Wendy sitting in a chair and smiling.

Getting Past the Dread of Numbers

Most of us were not trained how to handle money.

We had many lessons in math, science, reading, writing, and history in school, but not many classes revolve around accounting and managing your finances. If you didn’t like math, you probably avoided accounting classes even if they were offered.

From a young age, I just seemed to know how to handle my money. I had a bank account and a check book I balanced. I started earning money from babysitting early on and then part time jobs where I deposited my checks at the ATM. I paid for my own car expenses out of my money and jobs when I was in high school. When I got my first job out of college, I made sure to sign up for the 401k plan to save for the future.

I’ve met many wonderful women who have started amazing creative businesses that are scared about the numbers. They are very good at the services they offer, but avoid the numbers like the plague.

Here are some things I’ve heard from women:

Bank accounts are only looked at when certain bills are due.

  • They are unaware of how much income they are generating and what expenses they need to cover with that income.
  • Fear the IRS but are unaware of how they can save some money on taxes.
  • Having a system in place like QuickBooks is time consuming and hard to use.
  • The cost of having an accountant may be more than they can afford.

Here’s a different perspective.

These are all valid concerns, but let’s talk about them and give them a different perspective.

Bank accounts are the place where your cash comes in and your cash goes out. It isn’t the best indicator of how your business is performing. If you were only using cash, this may be a good metric, but nowadays we all use payment apps, credit cards, and even loans. A business may have gotten a loan that increased the bank balance, but it isn’t considering that the loan will be due someday. Your balance sheet and profit and loss statement will take these factors into account.

QuickBooks can be clunky. They make updates and sometimes things don’t work. But that is why you need a professional that works with the software regularly to help you navigate these bumps and talk to QuickBooks help when needed. QuickBooks is still one of the best systems out there to bring all your income and expenses into one place and knit them together so you can see the whole picture. And it gets much easier once you know how to use it.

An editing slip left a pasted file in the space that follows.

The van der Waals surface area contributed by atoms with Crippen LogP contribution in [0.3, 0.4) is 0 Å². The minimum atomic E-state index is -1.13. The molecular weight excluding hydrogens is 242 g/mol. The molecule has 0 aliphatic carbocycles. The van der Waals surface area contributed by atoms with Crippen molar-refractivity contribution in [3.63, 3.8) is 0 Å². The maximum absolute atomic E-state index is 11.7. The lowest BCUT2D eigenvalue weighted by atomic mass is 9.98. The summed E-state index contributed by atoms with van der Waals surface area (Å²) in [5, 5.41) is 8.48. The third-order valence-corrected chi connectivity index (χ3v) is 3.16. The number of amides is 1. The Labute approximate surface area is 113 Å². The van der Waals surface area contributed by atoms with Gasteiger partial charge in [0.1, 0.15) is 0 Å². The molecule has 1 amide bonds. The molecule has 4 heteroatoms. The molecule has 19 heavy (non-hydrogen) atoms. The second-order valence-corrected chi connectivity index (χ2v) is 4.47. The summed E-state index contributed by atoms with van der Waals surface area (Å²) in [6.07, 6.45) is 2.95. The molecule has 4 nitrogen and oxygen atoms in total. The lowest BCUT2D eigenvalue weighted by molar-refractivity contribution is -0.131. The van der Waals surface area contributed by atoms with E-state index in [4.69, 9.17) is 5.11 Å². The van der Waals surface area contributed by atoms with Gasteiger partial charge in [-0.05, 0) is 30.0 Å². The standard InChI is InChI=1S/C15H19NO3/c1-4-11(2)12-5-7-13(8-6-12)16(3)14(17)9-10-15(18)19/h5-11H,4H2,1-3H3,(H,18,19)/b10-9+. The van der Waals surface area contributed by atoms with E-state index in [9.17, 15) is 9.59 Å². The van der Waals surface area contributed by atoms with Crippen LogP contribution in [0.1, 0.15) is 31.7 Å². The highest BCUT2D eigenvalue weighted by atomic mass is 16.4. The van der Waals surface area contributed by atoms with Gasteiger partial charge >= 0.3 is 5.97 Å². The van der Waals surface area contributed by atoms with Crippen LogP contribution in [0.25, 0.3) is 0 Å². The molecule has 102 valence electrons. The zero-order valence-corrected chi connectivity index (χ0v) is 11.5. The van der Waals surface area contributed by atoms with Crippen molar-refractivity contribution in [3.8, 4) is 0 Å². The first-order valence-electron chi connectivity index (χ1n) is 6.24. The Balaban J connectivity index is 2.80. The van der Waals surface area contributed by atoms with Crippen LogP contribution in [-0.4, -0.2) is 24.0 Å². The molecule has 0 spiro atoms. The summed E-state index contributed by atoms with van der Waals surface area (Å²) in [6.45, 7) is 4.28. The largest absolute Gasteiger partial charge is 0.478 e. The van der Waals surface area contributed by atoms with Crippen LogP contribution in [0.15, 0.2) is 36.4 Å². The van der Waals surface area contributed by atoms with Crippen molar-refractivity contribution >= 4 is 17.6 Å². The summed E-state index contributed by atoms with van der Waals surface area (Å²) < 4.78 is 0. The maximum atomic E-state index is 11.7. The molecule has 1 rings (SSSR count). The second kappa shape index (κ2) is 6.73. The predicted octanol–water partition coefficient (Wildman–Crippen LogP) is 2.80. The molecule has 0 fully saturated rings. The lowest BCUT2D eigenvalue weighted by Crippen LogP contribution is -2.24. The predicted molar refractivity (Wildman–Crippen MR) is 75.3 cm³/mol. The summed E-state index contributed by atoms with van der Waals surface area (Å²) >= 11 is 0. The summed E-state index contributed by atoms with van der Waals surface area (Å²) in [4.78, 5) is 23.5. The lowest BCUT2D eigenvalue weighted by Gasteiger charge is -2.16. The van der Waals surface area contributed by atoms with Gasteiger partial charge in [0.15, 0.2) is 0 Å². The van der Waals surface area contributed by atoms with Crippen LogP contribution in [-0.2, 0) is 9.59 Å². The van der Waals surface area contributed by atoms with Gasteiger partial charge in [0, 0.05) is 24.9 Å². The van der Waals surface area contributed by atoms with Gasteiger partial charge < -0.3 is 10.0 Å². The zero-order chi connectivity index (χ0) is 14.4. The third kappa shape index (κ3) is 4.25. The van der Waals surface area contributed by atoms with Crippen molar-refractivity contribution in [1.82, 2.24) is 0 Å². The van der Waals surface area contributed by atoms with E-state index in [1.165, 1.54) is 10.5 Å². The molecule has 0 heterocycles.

If you have your numbers in a system, you can start looking at where your income is being generated from. Can you increase that somehow (price increases, other revenue streams, more clients)? You can also look more closely at your expenses and see where all your money is going. When you are reviewing it regularly, you can make changes (like cancelling subscriptions you don’t need) and adjustments to make it easier to get your business to the goal you want. That could be paying yourself more regularly or putting aside profits for future purchases and growth or even investing.

Taxes are tricky and embedded in a lot of areas of business. There are Federal and State income taxes, self-employment taxes, payroll taxes, and property taxes to name a few. However, there are some ways to minimize those taxes. You can work with a professional to make sure you are taking all the deductions you can, especially mileage and home office deductions. You can open your own investment accounts to save for your future and lower taxes.

Hiring a professional saves money in the long run.

Hiring a professional to help you navigate your numbers and help with taxes can save you money in the long run. Let’s just look at the fees you pay a professional. To use a nice even number, say you pay your accountant $1,000 a month. The $1,000 is a tax-deductible expense for your business. At a Federal tax rate of 22% and a state rate of 5%, you’d be saving $270 a month that would go towards paying income taxes and you’d save another $75 or so on self-employment tax. Your accountant will likely find more deductions your business can take to minimize taxes further. The accountant may also find past errors with bookkeeping or tax filing that could generate more savings or even refunds. And the accountant would help you plan for future growth, which could involve increasing income and minimizing unnecessary expenses.

Book a Call

If you are ready to start addressing some of these areas in your business, book a call with me to discuss your current business finances, your goals, and how we can work together to get there.

My packages address all these areas of concern by helping you understand your current numbers, work with you to minimize taxes, and plan with you for future growth.